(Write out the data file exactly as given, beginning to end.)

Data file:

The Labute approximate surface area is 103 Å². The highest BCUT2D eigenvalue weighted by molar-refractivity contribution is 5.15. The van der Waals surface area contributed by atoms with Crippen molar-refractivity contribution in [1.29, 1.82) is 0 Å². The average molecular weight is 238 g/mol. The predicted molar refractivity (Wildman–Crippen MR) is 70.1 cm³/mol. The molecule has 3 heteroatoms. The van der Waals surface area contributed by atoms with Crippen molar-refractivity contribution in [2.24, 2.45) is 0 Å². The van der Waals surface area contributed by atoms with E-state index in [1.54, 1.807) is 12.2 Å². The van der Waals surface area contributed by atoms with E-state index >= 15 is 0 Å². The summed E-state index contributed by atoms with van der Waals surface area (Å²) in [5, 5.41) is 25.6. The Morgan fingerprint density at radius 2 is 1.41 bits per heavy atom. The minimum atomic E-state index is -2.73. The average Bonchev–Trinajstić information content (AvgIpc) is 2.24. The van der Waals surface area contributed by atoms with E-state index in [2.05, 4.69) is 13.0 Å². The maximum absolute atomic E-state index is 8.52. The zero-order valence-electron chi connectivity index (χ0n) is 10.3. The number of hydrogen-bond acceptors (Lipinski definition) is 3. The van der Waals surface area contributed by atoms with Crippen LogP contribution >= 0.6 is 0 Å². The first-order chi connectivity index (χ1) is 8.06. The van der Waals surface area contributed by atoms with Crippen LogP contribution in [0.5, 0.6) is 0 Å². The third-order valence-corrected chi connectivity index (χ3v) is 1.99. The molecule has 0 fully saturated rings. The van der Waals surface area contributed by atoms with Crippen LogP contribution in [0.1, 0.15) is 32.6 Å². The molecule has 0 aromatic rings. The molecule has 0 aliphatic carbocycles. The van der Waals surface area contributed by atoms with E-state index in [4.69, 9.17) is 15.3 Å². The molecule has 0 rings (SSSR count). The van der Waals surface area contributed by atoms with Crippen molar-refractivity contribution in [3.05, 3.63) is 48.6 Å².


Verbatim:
The Labute approximate surface area is 103 Å². The highest BCUT2D eigenvalue weighted by molar-refractivity contribution is 5.15. The van der Waals surface area contributed by atoms with Crippen molar-refractivity contribution in [1.29, 1.82) is 0 Å². The average molecular weight is 238 g/mol. The predicted molar refractivity (Wildman–Crippen MR) is 70.1 cm³/mol. The molecule has 3 heteroatoms. The van der Waals surface area contributed by atoms with Crippen molar-refractivity contribution in [2.24, 2.45) is 0 Å². The van der Waals surface area contributed by atoms with E-state index in [1.54, 1.807) is 12.2 Å². The van der Waals surface area contributed by atoms with E-state index >= 15 is 0 Å². The summed E-state index contributed by atoms with van der Waals surface area (Å²) in [5, 5.41) is 25.6. The Morgan fingerprint density at radius 2 is 1.41 bits per heavy atom. The minimum atomic E-state index is -2.73. The average Bonchev–Trinajstić information content (AvgIpc) is 2.24. The van der Waals surface area contributed by atoms with E-state index in [2.05, 4.69) is 13.0 Å². The maximum absolute atomic E-state index is 8.52. The zero-order valence-electron chi connectivity index (χ0n) is 10.3. The number of hydrogen-bond acceptors (Lipinski definition) is 3. The van der Waals surface area contributed by atoms with Crippen LogP contribution >= 0.6 is 0 Å². The first-order chi connectivity index (χ1) is 8.06. The van der Waals surface area contributed by atoms with Crippen LogP contribution in [0.5, 0.6) is 0 Å². The third-order valence-corrected chi connectivity index (χ3v) is 1.99. The molecule has 0 fully saturated rings. The van der Waals surface area contributed by atoms with Crippen LogP contribution in [0.1, 0.15) is 32.6 Å². The molecule has 0 aromatic rings. The molecule has 0 aliphatic carbocycles. The van der Waals surface area contributed by atoms with E-state index in [4.69, 9.17) is 15.3 Å². The molecule has 0 rings (SSSR count). The van der Waals surface area contributed by atoms with Crippen molar-refractivity contribution in [3.05, 3.63) is 48.6 Å².